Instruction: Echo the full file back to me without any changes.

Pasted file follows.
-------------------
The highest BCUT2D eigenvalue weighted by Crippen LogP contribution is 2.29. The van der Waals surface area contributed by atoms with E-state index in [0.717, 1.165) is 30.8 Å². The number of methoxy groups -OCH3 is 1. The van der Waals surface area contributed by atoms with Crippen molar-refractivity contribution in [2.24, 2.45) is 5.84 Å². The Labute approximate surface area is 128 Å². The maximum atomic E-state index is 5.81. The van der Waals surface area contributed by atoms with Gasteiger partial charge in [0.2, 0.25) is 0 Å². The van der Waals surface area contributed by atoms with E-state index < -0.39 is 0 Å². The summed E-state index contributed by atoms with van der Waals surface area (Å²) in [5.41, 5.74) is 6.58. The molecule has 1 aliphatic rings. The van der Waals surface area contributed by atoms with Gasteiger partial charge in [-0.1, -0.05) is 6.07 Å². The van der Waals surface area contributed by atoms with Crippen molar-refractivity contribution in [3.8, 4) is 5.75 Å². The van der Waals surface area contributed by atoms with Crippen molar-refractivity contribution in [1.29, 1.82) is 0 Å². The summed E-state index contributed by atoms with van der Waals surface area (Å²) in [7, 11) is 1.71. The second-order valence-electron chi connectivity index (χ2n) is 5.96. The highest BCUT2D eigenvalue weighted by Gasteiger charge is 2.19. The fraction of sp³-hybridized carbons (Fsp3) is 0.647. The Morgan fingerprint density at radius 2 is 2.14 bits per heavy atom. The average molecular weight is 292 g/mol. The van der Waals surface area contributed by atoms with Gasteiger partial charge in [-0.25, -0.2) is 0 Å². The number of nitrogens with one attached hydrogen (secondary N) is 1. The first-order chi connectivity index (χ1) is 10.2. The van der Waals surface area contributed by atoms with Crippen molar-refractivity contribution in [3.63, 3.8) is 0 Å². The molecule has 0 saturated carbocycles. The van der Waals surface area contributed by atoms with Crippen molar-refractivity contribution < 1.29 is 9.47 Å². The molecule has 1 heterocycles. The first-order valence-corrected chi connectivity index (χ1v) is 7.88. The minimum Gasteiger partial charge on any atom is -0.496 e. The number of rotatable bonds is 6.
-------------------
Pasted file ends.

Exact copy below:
The highest BCUT2D eigenvalue weighted by Crippen LogP contribution is 2.29. The van der Waals surface area contributed by atoms with E-state index in [0.717, 1.165) is 30.8 Å². The number of methoxy groups -OCH3 is 1. The van der Waals surface area contributed by atoms with Crippen molar-refractivity contribution in [2.24, 2.45) is 5.84 Å². The Labute approximate surface area is 128 Å². The maximum atomic E-state index is 5.81. The van der Waals surface area contributed by atoms with Gasteiger partial charge in [0.2, 0.25) is 0 Å². The van der Waals surface area contributed by atoms with E-state index < -0.39 is 0 Å². The summed E-state index contributed by atoms with van der Waals surface area (Å²) in [5.41, 5.74) is 6.58. The molecule has 1 aliphatic rings. The van der Waals surface area contributed by atoms with Gasteiger partial charge in [-0.1, -0.05) is 6.07 Å². The van der Waals surface area contributed by atoms with Crippen molar-refractivity contribution in [3.8, 4) is 5.75 Å². The van der Waals surface area contributed by atoms with Crippen molar-refractivity contribution in [1.29, 1.82) is 0 Å². The summed E-state index contributed by atoms with van der Waals surface area (Å²) in [7, 11) is 1.71. The second-order valence-electron chi connectivity index (χ2n) is 5.96. The highest BCUT2D eigenvalue weighted by Gasteiger charge is 2.19. The fraction of sp³-hybridized carbons (Fsp3) is 0.647. The Morgan fingerprint density at radius 2 is 2.14 bits per heavy atom. The average molecular weight is 292 g/mol. The van der Waals surface area contributed by atoms with Gasteiger partial charge in [-0.25, -0.2) is 0 Å². The number of nitrogens with one attached hydrogen (secondary N) is 1. The first-order chi connectivity index (χ1) is 10.2. The van der Waals surface area contributed by atoms with Crippen molar-refractivity contribution in [3.63, 3.8) is 0 Å². The molecule has 0 saturated carbocycles. The van der Waals surface area contributed by atoms with Crippen molar-refractivity contribution < 1.29 is 9.47 Å². The molecule has 1 heterocycles. The first-order valence-corrected chi connectivity index (χ1v) is 7.88. The minimum Gasteiger partial charge on any atom is -0.496 e. The number of rotatable bonds is 6.